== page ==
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symptoms of piles in female

symptoms of piles in female

Relief from Hemorrhoids: Symptoms, Causes, and Effective Treatement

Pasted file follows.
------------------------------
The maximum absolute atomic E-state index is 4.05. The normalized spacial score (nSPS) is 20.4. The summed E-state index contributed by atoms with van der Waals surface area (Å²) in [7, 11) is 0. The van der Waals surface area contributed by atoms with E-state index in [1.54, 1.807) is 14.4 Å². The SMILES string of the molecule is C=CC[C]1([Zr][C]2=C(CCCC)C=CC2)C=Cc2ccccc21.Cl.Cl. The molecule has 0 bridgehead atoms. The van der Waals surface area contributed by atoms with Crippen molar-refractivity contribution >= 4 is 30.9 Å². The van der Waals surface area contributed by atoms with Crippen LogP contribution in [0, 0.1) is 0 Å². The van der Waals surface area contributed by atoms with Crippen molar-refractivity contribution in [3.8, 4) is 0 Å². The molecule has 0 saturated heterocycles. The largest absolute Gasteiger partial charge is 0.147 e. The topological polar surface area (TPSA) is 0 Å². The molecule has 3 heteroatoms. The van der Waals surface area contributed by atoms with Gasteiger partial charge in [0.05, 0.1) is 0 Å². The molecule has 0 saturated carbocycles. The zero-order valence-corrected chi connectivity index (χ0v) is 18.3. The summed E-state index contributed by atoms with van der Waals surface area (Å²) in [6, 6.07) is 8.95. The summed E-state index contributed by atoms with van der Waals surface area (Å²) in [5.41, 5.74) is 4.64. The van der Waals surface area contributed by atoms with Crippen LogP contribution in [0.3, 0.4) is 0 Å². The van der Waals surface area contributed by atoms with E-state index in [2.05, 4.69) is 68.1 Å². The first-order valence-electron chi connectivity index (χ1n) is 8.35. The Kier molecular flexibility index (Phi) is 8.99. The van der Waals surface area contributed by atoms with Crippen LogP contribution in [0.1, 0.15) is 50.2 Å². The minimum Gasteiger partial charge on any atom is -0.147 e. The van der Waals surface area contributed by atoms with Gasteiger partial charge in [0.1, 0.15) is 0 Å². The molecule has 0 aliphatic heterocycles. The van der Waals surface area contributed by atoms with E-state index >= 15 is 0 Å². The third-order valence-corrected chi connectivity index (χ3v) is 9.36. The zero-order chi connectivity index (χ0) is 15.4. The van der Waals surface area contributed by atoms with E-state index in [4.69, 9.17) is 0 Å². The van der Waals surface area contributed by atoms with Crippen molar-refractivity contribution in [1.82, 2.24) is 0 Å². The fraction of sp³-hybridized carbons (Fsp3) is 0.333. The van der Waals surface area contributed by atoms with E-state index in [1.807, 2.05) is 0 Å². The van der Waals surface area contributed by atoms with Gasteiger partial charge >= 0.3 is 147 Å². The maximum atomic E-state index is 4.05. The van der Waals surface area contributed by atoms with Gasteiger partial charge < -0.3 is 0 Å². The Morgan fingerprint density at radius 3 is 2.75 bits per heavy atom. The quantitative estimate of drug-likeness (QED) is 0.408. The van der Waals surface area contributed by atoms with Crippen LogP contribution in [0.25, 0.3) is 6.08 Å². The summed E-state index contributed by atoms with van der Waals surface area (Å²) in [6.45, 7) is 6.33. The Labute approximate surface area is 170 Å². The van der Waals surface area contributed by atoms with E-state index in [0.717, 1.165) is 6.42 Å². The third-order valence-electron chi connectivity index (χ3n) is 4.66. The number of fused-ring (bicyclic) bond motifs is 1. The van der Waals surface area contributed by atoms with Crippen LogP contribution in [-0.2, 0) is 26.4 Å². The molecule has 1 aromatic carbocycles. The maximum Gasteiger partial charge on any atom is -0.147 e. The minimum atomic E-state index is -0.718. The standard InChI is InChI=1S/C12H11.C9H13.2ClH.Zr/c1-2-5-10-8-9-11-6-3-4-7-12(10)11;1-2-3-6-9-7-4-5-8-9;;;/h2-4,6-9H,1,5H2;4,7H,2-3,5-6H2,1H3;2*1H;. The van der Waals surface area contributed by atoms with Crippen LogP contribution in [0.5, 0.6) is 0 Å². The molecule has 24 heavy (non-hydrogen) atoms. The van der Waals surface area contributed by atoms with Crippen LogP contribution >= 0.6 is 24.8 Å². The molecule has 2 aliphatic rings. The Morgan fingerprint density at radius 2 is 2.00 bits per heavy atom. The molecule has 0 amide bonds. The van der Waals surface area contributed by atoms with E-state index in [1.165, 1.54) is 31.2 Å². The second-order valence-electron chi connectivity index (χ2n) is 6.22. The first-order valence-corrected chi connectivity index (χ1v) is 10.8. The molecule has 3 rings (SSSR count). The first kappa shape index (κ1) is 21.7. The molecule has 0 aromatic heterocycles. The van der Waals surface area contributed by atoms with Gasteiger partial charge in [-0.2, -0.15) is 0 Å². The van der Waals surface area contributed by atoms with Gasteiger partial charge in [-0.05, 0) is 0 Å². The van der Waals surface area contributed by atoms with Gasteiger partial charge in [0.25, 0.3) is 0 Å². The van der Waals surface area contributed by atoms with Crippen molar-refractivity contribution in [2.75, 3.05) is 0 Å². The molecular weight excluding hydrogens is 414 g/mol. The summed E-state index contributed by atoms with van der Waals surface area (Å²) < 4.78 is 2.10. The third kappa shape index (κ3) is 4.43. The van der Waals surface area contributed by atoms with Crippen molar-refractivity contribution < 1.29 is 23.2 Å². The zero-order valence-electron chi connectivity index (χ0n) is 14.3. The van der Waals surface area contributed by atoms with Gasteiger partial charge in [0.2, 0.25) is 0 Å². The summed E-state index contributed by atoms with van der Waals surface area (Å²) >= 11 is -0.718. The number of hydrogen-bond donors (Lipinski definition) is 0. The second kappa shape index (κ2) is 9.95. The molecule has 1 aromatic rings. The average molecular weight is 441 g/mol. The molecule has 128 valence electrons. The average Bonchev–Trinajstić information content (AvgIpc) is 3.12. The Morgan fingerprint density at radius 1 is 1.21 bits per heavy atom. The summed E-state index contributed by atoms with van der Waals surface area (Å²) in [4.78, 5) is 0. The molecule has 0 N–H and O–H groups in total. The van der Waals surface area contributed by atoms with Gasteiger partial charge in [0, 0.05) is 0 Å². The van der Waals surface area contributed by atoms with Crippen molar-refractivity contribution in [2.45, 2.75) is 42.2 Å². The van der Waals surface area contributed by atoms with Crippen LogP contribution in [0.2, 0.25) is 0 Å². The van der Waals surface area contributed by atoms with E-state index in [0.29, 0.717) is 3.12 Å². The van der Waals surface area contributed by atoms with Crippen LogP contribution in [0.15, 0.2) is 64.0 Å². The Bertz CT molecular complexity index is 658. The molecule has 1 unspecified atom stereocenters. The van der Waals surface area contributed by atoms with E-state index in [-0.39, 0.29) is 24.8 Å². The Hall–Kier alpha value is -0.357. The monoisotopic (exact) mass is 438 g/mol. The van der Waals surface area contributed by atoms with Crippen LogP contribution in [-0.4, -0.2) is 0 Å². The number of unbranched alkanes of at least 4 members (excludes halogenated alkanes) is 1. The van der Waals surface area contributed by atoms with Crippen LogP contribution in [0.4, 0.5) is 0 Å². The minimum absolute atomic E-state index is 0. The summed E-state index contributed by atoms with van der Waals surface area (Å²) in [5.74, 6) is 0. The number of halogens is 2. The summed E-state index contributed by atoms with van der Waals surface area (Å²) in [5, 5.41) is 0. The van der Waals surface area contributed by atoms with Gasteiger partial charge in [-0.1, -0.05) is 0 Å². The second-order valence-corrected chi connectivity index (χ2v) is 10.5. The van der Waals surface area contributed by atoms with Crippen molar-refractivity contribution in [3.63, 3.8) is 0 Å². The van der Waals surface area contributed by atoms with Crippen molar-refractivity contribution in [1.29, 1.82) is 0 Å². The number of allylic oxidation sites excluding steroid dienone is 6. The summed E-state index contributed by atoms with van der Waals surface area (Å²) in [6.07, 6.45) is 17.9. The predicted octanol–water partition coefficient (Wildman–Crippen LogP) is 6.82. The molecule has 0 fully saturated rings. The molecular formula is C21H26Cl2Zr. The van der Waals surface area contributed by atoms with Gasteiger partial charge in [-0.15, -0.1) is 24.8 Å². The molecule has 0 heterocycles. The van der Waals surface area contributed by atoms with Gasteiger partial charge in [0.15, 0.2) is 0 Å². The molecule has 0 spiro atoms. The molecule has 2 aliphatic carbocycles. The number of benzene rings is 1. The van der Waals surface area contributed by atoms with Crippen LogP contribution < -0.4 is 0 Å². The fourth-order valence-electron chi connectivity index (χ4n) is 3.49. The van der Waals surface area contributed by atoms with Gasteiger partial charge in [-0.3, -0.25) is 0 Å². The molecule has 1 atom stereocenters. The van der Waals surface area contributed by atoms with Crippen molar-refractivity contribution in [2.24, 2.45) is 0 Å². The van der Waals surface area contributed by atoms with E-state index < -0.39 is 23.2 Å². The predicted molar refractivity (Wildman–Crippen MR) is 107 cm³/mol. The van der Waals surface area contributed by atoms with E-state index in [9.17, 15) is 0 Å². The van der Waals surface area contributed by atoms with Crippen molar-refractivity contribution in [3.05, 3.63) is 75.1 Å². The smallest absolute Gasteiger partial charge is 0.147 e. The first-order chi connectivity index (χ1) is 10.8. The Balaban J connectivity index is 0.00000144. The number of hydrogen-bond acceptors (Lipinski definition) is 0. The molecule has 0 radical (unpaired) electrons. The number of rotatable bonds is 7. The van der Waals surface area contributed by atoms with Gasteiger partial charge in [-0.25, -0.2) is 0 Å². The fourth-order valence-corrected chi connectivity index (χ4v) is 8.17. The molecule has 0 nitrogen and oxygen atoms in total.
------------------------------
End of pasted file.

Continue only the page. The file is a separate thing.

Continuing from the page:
What are haemorrhoids? Haemorrhoids, commonly known as piles, are swollen veins in the lower rectum and anus. Haemorrhoids look similar to varicose veins and often happen because of excessive strain during your bowel movement or when constipated. Some types of haemorrhoids can cause severe pain, and the individual may need piles treatment. How common are haemorrhoids? Around 50% of adults experience piles symptoms by the age of 50. Many people will not notice that they have piles as only 5% who get haemorrhoids display severe symptoms, and less than that need piles treatment. Who might get haemorrhoids? While anyone can get symptomatic haemorrhoids and display piles symptoms, some specific individuals are at a higher risk of getting haemorrhoids. This includes: Those who are overweight or obese Pregnant women Individuals with low-fibre diets People who have chronic diarrhoea or constipation Those who lift heavy objects People who spend a lot of time sitting on the toilet Individuals who strain while having a bowel movement What are the types of haemorrhoids? The type of haemorrhoids you have depends on whether it happens outside or inside the rectum and where the swollen vein is developed. This includes: External haemorrhoids: In this type of haemorrhoid the swollen vein forms under the skin around the anus. This type of haemorrhoid is usually excruciating and itchy and may even bleed. Internal haemorrhoids: When swollen veins are formed inside your rectum, the part of your digestive system that connects your large intestine to your anus, it is known as internal haemorrhoids. Although internal haemorrhoids can bleed, they are less painful than external ones. Prolapsed haemorrhoids: Prolapse occurs when the haemorrhoids stretch and bulge outside the anus. This can happen in internal and external haemorrhoids and may cause pain or bleeding. Thrombosed haemorrhoids: Thrombosed haemorrhoids cause itching and pain around your anus. It could even result in bleeding during bowel movement. Your doctor may need to conduct a few tests before ruling out other causes for bloody stool before offering you bleeding piles treatment options. What is the difference between haemorrhoids and anal fissures? Although haemorrhoids and anal fissures display similar symptoms, i.e. both can cause pain, bleeding, and itching, the reason behind the diseases is different. Piles are caused by swollen veins around the anus, and anal fissures result from a tear in the lining of the anus. What causes haemorrhoids? Straining during bowel movements puts a lot of pressure on the anus or rectum, one of the piles' causes. Any straining that puts pressure on your lower extremities or belly can cause the rectal and anal veins to become inflamed and swollen. Some of the other causes of haemorrhoids include: Pelvic pressure from excessive weight gain is more prominent during pregnancy. Constipation Straining during weightlifting or picking up a heavy object What are the symptoms of piles? Piles' symptoms can differ based on the kind of haemorrhoids you have. Internal haemorrhoids may rarely cause pain and may not even be felt unless they prolapse. Most people don't even know they have internal haemorrhoids unless they see symptoms such as blood on the toilet paper, stool, or the toilet bowl. External haemorrhoids and piles symptoms include: Hard lumps near your anus that feel tender or sore Itchy anus Pain in your anus, especially when sitting Rectal bleeding Prolapsed haemorrhoids are often uncomfortable and painful because they bulge outside your anus. In most cases, you can feel this bulge and gently push it back inside without needing extra piles treatment. Symptoms of piles in females and males are the same and are common among pregnant women, especially during the third trimester. What other conditions cause haemorrhoid-type symptoms? Various gastrointestinal disorders could display symptoms of piles like rectal bleeding. Some of these can even be life-threatening, so you need to speak to your doctor about the signs and understand whether or not you should go ahead with piles treatment. Bowel diseases that can also cause rectal bleeding include: Ulcerative colitis Crohn's disease Colon cancer How are haemorrhoids diagnosed? Most often, a visual examination is enough to diagnose haemorrhoids. However, your doctor may prescribe tests to check for abnormalities within the anus. These could include: Digital rectal exams: Your doctor will insert a gloved, lubricated finger in your rectum to feel for swollen veins. Anoscopy: Here, an anoscope, i.e. a lighted tube, is used to view the lining of your rectum and anus. Sigmoidoscopy: A lighted tube with a camera, also known as a sigmoidoscope, is used to view the inner part of the rectum and colon. While these procedures are uncomfortable, they are not painful and can be done in your doctor's office without anaesthesia, and you will be allowed to go home the same day. Your doctor may perform a colonoscopy to confirm his diagnosis and check for any signs of cancer. A colonoscopy usually requires anaesthesia but is still an outpatient procedure. What are the complications of haemorrhoids? Complications of haemorrhoids are usually rare, but in some cases, people who have haemorrhoids have developed: Anaemia Blood clots Skin tags Infection Strangulated haemorrhoids How can I treat haemorrhoids at home? You do not need any specific piles treatment as it usually goes away on its own in over a week. Here's how to cure piles at home: Apply an over-the-counter piles medicine which contains hydrocortisone, lidocaine, or witch hazel. Increase fibre intake in your diet or take supplements to get around 20 to 35 grams of fibre per day. Drink enough water Take laxatives to soften stool Soak in a warm bath for 10 to 20 minutes every day Take nonsteroidal anti-inflammatory drugs (NSAIDs) to reduce pain and inflammation If you prefer toilet paper, use an option containing lotion or flushable wet wipes. Washing your bottom with warm water daily during your bath helps maintain good hygiene practices and reduce the discomfort caused by piles. Avoid the use of soap as it can aggravate the haemorrhoids. How do healthcare providers treat haemorrhoids? If the symptoms of piles worsen and start interfering with your daily life you may have to consult your doctor for other treatment options. Piles treatment without surgery can include: Rubber band ligation: A small rubber band is placed around the base of a haemorrhoid to cut off its blood supply. Electrocoagulation: An electric current helps stop the blood flow to the haemorrhoid. Infrared coagulation: A small probe inserted in the rectum transmits heat that removes the haemorrhoid. Sclerotherapy: A chemical injected into the swollen vein helps destroy the tissue. Surgical treatment Haemorrhoidectomy: This is the surgery required to remove large external haemorrhoids or internal ones that have prolapsed. Haemorrhoid stapling: A stapling instrument helps remove an internal haemorrhoid or pulls a prolapsed internal haemorrhoid back into the anus and keeps it there. How can I prevent haemorrhoids? Haemorrhoids develop as you get older, but there are a few simple steps you can take to prevent hard stool and constipation that usually lead to piles. Do not sit or push too hard on the toilet Do not delay going to the bathroom when you get the urge Drink lots of water Add high-fibre foods to your diet or take supplements. Women need around 25 grams of fibre in their diet, while men need about 35 grams. Staying physically fit and active helps keep the bowels moving. Take laxatives and use enemas only when recommended by a doctor What is the prognosis (outlook) for people who have haemorrhoids? As most haemorrhoid symptoms improve within a week, it is not usually dangerous; however, in extreme pain or discomfort, a medical procedure or surgery would help the individual live an everyday life. When should I call the doctor? Call your doctor if you suspect you have haemorrhoids and are experiencing piles of symptoms such as: Chronic diarrhoea or constipation Abdominal pain Nausea and vomiting Severe rectal bleeding and pain Fever and chills Conclusion Haemorrhoids, or piles, are bulging enlarged veins in and around the rectum and anus. They are standard and usually caused by excess strain on the rectal veins. While piles symptoms typically go away on their own, you can make some diet and lifestyle changes as per your doctor. You might need to carry out a test to confirm the diagnosis in the case of prolonged bleeding. Many diagnostic centres like Metropolis Labs offer sample collection for diagnostic tests at home. Check out the entire list of tests they offer.